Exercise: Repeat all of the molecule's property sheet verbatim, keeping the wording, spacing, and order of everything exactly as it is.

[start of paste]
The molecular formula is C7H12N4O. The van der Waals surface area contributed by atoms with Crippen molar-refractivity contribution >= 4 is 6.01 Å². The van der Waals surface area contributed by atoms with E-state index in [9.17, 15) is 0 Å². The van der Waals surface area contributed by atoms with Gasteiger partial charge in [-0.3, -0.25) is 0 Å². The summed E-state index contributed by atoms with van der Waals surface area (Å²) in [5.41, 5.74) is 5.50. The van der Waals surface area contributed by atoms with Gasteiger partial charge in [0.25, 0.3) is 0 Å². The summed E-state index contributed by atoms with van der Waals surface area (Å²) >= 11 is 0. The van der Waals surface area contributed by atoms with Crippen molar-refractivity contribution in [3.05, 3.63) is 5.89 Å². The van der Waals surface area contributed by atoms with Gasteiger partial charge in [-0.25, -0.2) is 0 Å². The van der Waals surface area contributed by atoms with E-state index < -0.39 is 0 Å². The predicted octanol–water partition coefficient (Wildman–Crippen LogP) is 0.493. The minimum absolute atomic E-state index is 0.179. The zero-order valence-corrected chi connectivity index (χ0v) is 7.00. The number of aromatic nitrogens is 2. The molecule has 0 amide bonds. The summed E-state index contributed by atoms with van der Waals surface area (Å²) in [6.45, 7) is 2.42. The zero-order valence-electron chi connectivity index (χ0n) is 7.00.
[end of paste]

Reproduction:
The molecular formula is C7H12N4O. The van der Waals surface area contributed by atoms with Crippen molar-refractivity contribution >= 4 is 6.01 Å². The van der Waals surface area contributed by atoms with E-state index in [9.17, 15) is 0 Å². The van der Waals surface area contributed by atoms with Gasteiger partial charge in [-0.3, -0.25) is 0 Å². The summed E-state index contributed by atoms with van der Waals surface area (Å²) in [5.41, 5.74) is 5.50. The van der Waals surface area contributed by atoms with Gasteiger partial charge in [0.25, 0.3) is 0 Å². The summed E-state index contributed by atoms with van der Waals surface area (Å²) >= 11 is 0. The van der Waals surface area contributed by atoms with Crippen molar-refractivity contribution in [3.05, 3.63) is 5.89 Å². The van der Waals surface area contributed by atoms with Gasteiger partial charge in [-0.25, -0.2) is 0 Å². The van der Waals surface area contributed by atoms with E-state index < -0.39 is 0 Å². The predicted octanol–water partition coefficient (Wildman–Crippen LogP) is 0.493. The minimum absolute atomic E-state index is 0.179. The zero-order valence-corrected chi connectivity index (χ0v) is 7.00. The number of aromatic nitrogens is 2. The molecule has 0 amide bonds. The summed E-state index contributed by atoms with van der Waals surface area (Å²) in [6.45, 7) is 2.42. The zero-order valence-electron chi connectivity index (χ0n) is 7.00.